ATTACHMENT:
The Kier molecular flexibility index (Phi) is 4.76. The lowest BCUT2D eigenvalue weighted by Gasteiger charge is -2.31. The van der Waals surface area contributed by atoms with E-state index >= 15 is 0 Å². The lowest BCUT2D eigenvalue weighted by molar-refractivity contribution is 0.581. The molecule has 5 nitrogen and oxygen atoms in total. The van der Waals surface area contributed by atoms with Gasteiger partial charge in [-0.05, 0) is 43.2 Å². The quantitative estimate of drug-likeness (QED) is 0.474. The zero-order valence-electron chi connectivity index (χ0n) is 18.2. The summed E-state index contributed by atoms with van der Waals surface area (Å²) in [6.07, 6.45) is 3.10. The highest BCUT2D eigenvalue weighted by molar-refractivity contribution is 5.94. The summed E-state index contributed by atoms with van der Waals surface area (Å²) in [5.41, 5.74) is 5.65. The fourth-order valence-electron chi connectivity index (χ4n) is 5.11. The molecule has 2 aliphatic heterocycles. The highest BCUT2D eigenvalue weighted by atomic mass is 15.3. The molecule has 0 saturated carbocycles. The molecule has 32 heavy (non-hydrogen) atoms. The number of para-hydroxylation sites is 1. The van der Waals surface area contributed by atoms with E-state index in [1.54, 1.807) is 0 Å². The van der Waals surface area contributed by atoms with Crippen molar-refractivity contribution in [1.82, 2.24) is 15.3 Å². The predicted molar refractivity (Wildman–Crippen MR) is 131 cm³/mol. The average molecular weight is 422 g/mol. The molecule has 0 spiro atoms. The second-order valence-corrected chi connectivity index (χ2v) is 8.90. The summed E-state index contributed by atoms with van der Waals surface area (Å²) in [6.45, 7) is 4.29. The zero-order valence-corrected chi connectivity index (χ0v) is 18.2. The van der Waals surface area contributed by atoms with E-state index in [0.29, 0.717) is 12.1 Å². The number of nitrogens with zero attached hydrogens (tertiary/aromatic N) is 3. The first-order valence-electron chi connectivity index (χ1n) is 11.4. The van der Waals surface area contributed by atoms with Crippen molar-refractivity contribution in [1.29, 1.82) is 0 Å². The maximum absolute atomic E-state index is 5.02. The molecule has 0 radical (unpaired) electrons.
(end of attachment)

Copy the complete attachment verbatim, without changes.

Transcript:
The Kier molecular flexibility index (Phi) is 4.76. The lowest BCUT2D eigenvalue weighted by Gasteiger charge is -2.31. The van der Waals surface area contributed by atoms with E-state index >= 15 is 0 Å². The lowest BCUT2D eigenvalue weighted by molar-refractivity contribution is 0.581. The molecule has 5 nitrogen and oxygen atoms in total. The van der Waals surface area contributed by atoms with Gasteiger partial charge in [-0.05, 0) is 43.2 Å². The quantitative estimate of drug-likeness (QED) is 0.474. The zero-order valence-electron chi connectivity index (χ0n) is 18.2. The summed E-state index contributed by atoms with van der Waals surface area (Å²) in [6.07, 6.45) is 3.10. The highest BCUT2D eigenvalue weighted by molar-refractivity contribution is 5.94. The summed E-state index contributed by atoms with van der Waals surface area (Å²) in [5.41, 5.74) is 5.65. The fourth-order valence-electron chi connectivity index (χ4n) is 5.11. The molecule has 2 aliphatic heterocycles. The highest BCUT2D eigenvalue weighted by atomic mass is 15.3. The molecule has 0 saturated carbocycles. The molecule has 32 heavy (non-hydrogen) atoms. The number of para-hydroxylation sites is 1. The van der Waals surface area contributed by atoms with E-state index in [1.54, 1.807) is 0 Å². The van der Waals surface area contributed by atoms with Crippen molar-refractivity contribution in [1.82, 2.24) is 15.3 Å². The predicted molar refractivity (Wildman–Crippen MR) is 131 cm³/mol. The average molecular weight is 422 g/mol. The molecule has 0 spiro atoms. The second-order valence-corrected chi connectivity index (χ2v) is 8.90. The summed E-state index contributed by atoms with van der Waals surface area (Å²) in [6.45, 7) is 4.29. The zero-order valence-corrected chi connectivity index (χ0v) is 18.2. The van der Waals surface area contributed by atoms with E-state index in [0.29, 0.717) is 12.1 Å². The number of nitrogens with zero attached hydrogens (tertiary/aromatic N) is 3. The first-order valence-electron chi connectivity index (χ1n) is 11.4. The van der Waals surface area contributed by atoms with Crippen molar-refractivity contribution in [1.29, 1.82) is 0 Å². The maximum absolute atomic E-state index is 5.02. The molecule has 0 radical (unpaired) electrons.